Anthony Huberman

  • Robert Filliou

    TRYING TO MAKE SENSE of the ravaged economy in the New York Times Magazine a couple months ago, Paul Krugman—Nobel-winning economist and Times columnist—pointed to the lasting relevance of Adam Smith’s ideas in today’s dominant economic model. Modern economics was born with Smith’s Wealth of Nations (1776), which argued that the free market is an efficient and self-correcting machine and was premised on the assumption that investors pursue their self-interests, making decisions based on cool and rational assessments of risk. Free markets, in other words, work when we use reason and strategy,

  • Left: Logo for Dexter Sinister. Right: Cover of Dot Dot Dot 11 (January 2007).

    Dexter Sinister

    THE INSIGNIA FOR New York–based design and publishing collective Dexter Sinister—David Reinfurt and Stuart Bailey—is a plain shield, described in the very foreign but precise heraldic language as (party) per bend sinister: “a blank shield [(party)] with a single diagonal line [per bend] running from the bottom left edge to the top right hand corner [sinister].” Or, we could simply call this diagonal line a slash.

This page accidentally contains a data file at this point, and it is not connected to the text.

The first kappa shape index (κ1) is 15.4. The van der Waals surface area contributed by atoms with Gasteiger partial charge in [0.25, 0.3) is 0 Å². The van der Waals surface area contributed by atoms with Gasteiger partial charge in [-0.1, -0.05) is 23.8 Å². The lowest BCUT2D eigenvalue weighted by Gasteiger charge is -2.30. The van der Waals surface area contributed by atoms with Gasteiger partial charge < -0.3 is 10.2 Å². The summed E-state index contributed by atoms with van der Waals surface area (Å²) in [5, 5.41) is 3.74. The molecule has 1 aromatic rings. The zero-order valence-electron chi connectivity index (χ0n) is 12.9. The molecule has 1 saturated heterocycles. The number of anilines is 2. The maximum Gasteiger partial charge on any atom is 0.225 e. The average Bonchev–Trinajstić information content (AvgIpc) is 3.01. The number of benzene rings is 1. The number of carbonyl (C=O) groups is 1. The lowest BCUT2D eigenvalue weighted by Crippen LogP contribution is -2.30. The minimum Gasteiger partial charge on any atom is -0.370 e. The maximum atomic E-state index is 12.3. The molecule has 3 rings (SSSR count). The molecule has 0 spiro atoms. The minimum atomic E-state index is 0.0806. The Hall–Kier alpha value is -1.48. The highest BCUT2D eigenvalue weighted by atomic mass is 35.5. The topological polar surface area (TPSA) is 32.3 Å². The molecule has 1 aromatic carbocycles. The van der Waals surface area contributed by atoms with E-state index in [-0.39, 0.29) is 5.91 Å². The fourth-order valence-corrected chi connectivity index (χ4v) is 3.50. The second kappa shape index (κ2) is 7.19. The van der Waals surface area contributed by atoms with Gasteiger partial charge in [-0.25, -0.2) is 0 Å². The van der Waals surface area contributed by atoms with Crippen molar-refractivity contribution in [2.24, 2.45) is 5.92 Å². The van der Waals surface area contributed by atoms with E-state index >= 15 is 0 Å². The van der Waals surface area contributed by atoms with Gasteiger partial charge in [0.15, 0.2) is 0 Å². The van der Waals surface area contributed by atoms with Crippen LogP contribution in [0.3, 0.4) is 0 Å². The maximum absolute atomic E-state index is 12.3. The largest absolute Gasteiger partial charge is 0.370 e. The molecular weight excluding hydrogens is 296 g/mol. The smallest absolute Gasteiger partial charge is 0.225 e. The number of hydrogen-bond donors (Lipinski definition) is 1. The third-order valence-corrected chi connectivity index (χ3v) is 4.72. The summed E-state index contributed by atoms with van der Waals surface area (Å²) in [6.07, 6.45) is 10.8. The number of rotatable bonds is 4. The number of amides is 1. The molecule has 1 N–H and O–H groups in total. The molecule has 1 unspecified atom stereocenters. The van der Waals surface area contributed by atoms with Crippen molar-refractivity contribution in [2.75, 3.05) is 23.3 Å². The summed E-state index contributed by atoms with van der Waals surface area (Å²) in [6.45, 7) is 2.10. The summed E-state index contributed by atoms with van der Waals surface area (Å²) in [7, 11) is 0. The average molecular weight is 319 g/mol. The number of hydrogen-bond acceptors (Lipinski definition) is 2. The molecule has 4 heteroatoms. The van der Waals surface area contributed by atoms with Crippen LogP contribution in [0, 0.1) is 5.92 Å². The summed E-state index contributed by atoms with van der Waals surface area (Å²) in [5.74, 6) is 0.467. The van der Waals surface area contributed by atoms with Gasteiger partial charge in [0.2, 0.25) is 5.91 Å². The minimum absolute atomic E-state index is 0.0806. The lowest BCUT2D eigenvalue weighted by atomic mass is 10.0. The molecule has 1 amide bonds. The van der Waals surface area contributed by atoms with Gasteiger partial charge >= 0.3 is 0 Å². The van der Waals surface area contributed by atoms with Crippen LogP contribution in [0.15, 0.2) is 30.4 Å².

As writer/editor/filmmaker Steve Rushton asserts, the slash (or “oblique stroke”) creates an alliance between categories, albeit a temporary one, because while it binds together

  • Resonance FM

    “A RADIO STATION that is an archive of the new, the undiscovered, the forgotten, the impossible. That is an invisible gallery, a virtual arts centre whose location is at once local, global, and timeless.” This adventurous mission belongs to Resonance 104.4 FM, “London’s first radio art station,” an artist-initiated and artist-run organization launched by the London Musicians’ Collective on May Day 2002. Resonance founders Ed Baxter and Phil England won a grant from the Arts Council of England, secured a temporary broadcast license through the Radio Authority’s Access Radio pilot program, and